I've been working, in a variety of capacities, with the same company for almost five years now. As I approach graduation from a post-graduate degree, one possible employment option is to keep going with the same company. They have work that interests me, I know them, etc.

However, I'm curious about the perception of a long tenure. In a hypothetical world where I take this job, stay at the company for 3-5 years, then go looking for more work, is this going to be held against me, or make it more difficult to transition into another company.

  • I can imagine how it could be read as a 'lack of adventure', or a staid personality, or various other negative interpretations. My fundamental concern would be if it could reduce career mobility. The good news is that the particular company doesn't limit me in terms of technology or area, so what I'm really looking for is social concerns. As a recruiter, as a hiring manager, is someone with only one company on their resume a warning sign, 7-8 years after graduation? – HamsHroon Feb 11 '14 at 20:46
  • Are you afraid of 3-5 years in one company being too much or too little? – user1023 Feb 12 '14 at 11:18
  • I have seen a number of people get degrees while working. In a number of cases, they found it necessary to change jobs to get recognized for the new expertise. Sometimes that could be within the company, sometimes it was outside. The people you have been working with may still view you as HamsHroon, BA instead of what you are now. This doesn't speak to the length of time issue, but is something to consider as well. – Ross Millikan Feb 12 '14 at 17:26

I have a friend who is now 57. He joined a company when he graduated from university and never worked anywhere else. Now the company is shutting down. He's been there over 30 years. Some people are holding that against him, a little, because he doesn't know how things are done in other companies, doesn't have a wide range of experiences. So I'm not going to say that nobody will ever think less of you for staying with one company for a long time.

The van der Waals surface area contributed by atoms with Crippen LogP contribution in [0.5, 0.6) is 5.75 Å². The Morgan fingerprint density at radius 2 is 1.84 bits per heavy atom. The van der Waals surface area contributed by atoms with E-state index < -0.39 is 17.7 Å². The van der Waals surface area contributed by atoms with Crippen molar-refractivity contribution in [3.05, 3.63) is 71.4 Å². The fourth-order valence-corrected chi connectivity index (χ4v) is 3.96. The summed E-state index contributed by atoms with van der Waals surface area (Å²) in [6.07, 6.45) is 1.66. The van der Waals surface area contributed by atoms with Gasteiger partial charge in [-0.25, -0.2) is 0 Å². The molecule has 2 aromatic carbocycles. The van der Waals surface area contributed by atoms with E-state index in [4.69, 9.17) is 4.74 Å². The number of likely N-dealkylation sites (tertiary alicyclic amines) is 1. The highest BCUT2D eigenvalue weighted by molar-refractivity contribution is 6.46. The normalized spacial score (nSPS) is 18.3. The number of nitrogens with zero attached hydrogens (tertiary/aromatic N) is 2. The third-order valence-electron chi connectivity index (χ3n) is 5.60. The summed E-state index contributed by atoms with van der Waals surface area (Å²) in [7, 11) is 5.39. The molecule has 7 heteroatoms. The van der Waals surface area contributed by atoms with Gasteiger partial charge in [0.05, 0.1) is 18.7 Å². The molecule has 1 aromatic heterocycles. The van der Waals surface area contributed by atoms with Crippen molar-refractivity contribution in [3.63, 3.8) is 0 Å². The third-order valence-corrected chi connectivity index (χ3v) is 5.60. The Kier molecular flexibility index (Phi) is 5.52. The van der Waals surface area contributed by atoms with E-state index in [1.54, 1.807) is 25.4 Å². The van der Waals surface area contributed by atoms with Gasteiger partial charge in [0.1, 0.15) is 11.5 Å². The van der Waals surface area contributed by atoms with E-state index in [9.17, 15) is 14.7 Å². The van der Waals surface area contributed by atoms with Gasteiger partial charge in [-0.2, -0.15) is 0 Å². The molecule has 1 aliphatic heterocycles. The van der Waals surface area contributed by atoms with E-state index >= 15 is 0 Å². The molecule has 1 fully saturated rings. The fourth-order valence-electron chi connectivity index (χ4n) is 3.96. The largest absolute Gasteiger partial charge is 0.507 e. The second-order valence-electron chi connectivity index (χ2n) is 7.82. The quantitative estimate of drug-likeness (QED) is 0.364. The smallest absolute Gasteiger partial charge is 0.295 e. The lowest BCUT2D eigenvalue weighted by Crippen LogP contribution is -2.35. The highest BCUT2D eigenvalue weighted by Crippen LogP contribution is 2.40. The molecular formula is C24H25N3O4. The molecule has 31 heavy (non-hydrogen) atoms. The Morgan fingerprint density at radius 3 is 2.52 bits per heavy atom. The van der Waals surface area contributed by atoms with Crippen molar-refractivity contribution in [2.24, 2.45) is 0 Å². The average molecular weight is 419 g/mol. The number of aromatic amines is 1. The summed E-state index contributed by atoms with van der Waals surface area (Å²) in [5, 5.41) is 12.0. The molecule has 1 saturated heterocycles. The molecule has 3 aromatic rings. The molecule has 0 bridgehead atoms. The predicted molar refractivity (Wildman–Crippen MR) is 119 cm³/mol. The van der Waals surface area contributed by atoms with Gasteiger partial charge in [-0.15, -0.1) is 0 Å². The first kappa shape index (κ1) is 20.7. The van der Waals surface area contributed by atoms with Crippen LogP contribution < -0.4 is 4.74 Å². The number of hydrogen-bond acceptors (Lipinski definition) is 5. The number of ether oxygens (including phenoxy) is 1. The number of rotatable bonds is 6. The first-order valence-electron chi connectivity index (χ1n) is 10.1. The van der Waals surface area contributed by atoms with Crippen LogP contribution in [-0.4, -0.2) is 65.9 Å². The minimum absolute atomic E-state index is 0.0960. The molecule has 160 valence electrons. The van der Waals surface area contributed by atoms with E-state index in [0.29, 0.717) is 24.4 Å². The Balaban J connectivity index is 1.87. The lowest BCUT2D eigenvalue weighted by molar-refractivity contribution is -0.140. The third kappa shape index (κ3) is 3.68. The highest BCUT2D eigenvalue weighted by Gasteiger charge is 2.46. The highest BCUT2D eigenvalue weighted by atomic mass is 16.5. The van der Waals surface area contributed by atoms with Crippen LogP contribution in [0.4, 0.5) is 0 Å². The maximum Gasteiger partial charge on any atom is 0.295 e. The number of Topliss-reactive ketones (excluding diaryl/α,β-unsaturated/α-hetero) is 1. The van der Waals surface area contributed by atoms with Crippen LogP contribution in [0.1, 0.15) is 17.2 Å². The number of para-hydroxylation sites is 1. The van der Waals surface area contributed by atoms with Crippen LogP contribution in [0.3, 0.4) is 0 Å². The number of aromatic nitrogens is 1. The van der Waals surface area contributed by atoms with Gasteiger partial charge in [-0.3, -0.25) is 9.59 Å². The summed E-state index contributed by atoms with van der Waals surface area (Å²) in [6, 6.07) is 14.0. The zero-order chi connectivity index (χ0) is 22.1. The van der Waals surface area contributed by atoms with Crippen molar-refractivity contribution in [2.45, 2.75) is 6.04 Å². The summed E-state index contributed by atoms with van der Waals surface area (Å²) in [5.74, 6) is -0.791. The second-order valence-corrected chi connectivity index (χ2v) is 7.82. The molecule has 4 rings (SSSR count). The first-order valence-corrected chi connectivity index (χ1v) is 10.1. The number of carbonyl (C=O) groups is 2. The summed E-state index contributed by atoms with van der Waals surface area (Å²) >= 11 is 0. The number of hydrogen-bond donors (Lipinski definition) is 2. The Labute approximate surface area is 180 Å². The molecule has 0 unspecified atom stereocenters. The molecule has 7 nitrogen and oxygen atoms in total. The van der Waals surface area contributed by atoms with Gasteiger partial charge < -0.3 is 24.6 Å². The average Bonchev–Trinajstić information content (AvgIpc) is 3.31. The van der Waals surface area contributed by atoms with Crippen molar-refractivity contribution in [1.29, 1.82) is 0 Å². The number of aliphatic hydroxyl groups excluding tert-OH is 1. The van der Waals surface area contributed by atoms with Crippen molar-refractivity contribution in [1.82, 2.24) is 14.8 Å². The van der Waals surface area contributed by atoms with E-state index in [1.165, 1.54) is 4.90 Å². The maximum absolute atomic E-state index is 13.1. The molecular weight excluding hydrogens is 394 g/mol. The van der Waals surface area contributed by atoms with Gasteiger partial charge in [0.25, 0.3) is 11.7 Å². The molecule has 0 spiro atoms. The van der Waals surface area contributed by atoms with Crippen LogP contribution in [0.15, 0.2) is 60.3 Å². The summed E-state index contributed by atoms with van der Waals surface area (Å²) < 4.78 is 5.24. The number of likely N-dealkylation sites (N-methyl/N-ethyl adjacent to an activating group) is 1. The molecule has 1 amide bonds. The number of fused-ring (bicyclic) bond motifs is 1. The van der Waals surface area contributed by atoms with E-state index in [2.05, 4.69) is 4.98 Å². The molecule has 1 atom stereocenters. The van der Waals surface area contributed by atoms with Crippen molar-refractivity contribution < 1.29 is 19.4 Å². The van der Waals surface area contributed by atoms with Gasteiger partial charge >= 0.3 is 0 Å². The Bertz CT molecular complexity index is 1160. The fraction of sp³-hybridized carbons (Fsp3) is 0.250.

But 3-5 years is not that length of time.

What's really more important than optics is reality. If staying with this company is easy and comfortable and doesn't challenge you, that's fine. You just need to understand that easy, comfortable, and nonchallenging is a choice. Leaving to go to a different company where you have to learn new things, prove yourself all over again, and start fresh with new people is another option. It may be very rewarding: you may rise faster throughout your career by being the person who's never satisfied, always learning, always pushing yourself to do more and be more. Or, it may be a treadmill of competition and offbalance "adjustment periods" where you're always telling yourself that things will settle down soon but they never do. It could go either way. And over a 10 or 20 or 30 year period, you can choose to be, or realize you are being:

  • the one who stays put and stays comfortable
  • the one who always reaches for new heights, then for still higher ones
  • the one who is never at home, never really leading or contributing, always moving on

When I look at hiring someone with 20 years of experience I want to know which of those you are now (it can change over time of course.) So more than worrying about what people will think of you for not changing jobs, or for changing jobs, let me ask you: which of those three people do you want to be? Once you know that, you can start being that person and ensuring that your optics also reflect that you are that person.

  • Being 57, does it really makes sense to look for another job? Of course, assuming, you've made your savings just for that case... – user1023 Feb 12 '14 at 11:17
  • @ŁukaszL. quite an assumption. Many people don't save for retirement in their 30s and 40s and assume they will have their 50s to do so. – Kate Gregory Feb 12 '14 at 15:05

I would look at it from another view.

If you've stayed at the same company for 5-6-7 years has your pay gone up at a rate you deem acceptable? It's possible that by switching to a new company your salary could go up 10-15-20%.

If $ is important to you, then maybe you start to look elsewhere. If you're happy with your work setup, have some flexibility and have a good work/life balance then who maybe you just stay where you're at

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